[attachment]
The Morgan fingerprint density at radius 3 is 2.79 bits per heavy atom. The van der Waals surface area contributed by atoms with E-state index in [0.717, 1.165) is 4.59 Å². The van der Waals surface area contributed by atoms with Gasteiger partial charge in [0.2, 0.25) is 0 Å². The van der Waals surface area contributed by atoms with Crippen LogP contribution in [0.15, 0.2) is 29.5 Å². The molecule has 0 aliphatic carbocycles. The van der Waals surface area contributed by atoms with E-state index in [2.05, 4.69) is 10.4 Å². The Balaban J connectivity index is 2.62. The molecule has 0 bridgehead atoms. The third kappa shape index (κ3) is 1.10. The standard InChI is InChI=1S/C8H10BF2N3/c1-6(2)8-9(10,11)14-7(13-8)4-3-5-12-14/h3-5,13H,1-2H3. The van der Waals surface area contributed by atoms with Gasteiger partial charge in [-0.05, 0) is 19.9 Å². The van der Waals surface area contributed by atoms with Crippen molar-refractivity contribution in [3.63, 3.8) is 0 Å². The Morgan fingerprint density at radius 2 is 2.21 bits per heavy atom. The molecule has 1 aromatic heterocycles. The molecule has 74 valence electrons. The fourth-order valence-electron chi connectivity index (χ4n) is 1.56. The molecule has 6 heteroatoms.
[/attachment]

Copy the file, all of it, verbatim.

The Morgan fingerprint density at radius 3 is 2.79 bits per heavy atom. The van der Waals surface area contributed by atoms with E-state index in [0.717, 1.165) is 4.59 Å². The van der Waals surface area contributed by atoms with Gasteiger partial charge in [0.2, 0.25) is 0 Å². The van der Waals surface area contributed by atoms with Crippen LogP contribution in [0.15, 0.2) is 29.5 Å². The molecule has 0 aliphatic carbocycles. The van der Waals surface area contributed by atoms with E-state index in [2.05, 4.69) is 10.4 Å². The Balaban J connectivity index is 2.62. The molecule has 0 bridgehead atoms. The third kappa shape index (κ3) is 1.10. The standard InChI is InChI=1S/C8H10BF2N3/c1-6(2)8-9(10,11)14-7(13-8)4-3-5-12-14/h3-5,13H,1-2H3. The van der Waals surface area contributed by atoms with Gasteiger partial charge in [-0.05, 0) is 19.9 Å². The van der Waals surface area contributed by atoms with Crippen molar-refractivity contribution in [3.63, 3.8) is 0 Å². The Morgan fingerprint density at radius 2 is 2.21 bits per heavy atom. The molecule has 1 aromatic heterocycles. The molecule has 74 valence electrons. The fourth-order valence-electron chi connectivity index (χ4n) is 1.56. The molecule has 6 heteroatoms.